November 12, 2012
Roger Federer’s wonderful semi-final victory over Andy Murray at the O2 Arena reminded us of two things: there is life in the old dog yet…and he still commands a huge, loving fan base in London and beyond.
So no one felt sad as Federer out-thought Murray to win 7-6, 6-2 and set up a mouth-watering final against Novak Djokovic tonight. But anyone listening to the crowd’s reaction might still have been surprised.
This was no partisan, fiercely pro-Murray gathering of the kind we’d seen at Wimbledon during the Olympics. This was a tennis party determined to convey its enduring love for one of the greatest sportsmen ever to have graced the planet.
So Federer received as many cheers as Murray, and there was no sense of anti-climax when his superior brain carried the day.
The British have always loved Federer because he is polite, classy, handsome, breathtaking and explosive. What more does a sports fan want in a hero?
But he didn’t get to the top just by being nice. He also has that ruthless will to win when he’s in the mood – particularly when he’s being written off.
That’s why he was able to pressure Murray early in the second set yesterday and exploit the Scotsman’s occasionally-fatal addiction to drop-shots.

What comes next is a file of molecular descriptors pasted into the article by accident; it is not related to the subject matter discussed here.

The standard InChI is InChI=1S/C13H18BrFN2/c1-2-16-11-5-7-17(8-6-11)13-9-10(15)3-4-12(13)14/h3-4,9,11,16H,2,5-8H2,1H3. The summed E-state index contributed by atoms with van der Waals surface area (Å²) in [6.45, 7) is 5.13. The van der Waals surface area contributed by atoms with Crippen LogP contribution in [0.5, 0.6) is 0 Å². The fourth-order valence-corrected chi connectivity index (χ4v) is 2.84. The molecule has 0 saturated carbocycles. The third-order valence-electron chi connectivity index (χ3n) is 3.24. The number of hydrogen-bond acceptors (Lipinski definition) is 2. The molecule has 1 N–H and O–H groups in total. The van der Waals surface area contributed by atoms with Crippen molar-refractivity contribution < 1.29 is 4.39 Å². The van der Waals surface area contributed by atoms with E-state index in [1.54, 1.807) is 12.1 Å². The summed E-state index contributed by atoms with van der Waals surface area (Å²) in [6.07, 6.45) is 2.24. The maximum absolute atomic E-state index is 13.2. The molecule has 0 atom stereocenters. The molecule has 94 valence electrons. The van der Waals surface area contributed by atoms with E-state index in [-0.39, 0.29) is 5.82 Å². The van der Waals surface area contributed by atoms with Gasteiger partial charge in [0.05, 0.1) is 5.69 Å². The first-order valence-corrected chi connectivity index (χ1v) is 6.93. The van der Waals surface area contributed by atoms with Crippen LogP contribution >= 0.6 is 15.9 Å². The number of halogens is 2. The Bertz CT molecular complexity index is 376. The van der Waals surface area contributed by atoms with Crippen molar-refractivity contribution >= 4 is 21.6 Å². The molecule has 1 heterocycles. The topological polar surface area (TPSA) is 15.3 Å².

When you’re as cool as “The Fed,” it’s often just a question of giving an opponent a reason to take a risk. Consistently powerful, error-free tennis is usually enough to nudge a rival towards something a little desperate. Then Roger simply watches his adversary make mistakes – and Murray fell into the Federer trap too willingly.
The truth is, it was impossible to feel too disappointed. Tennis fans know how privileged they are to be in the presence of a sporting legend who is still at the top – or very near the top – of his game.
We all realise that Federer’s supreme grace and control may not be on show for many more years. So we delight in it, we savour it and we applaud it as loudly as we can.
Murray admitted last night that Roger deserved the reception he received, even in what is now Andy’s home town. Who could possibly complain when the crowd warms to an all-time-great?
And in the final analysis, Federer did Murray a favour by putting him back in his place after five unanswered sets in their last two matches.
Andy’s had a wonderful year but he still isn’t as good as Roger – not yet. Here in London we look forward to the day when Murray might be world number one. But no one here or anywhere else in the world is in a hurry to say goodbye to Federer’s effortless magnificence.
Let’s face it, if you don’t love Roger Federer, you don’t love tennis.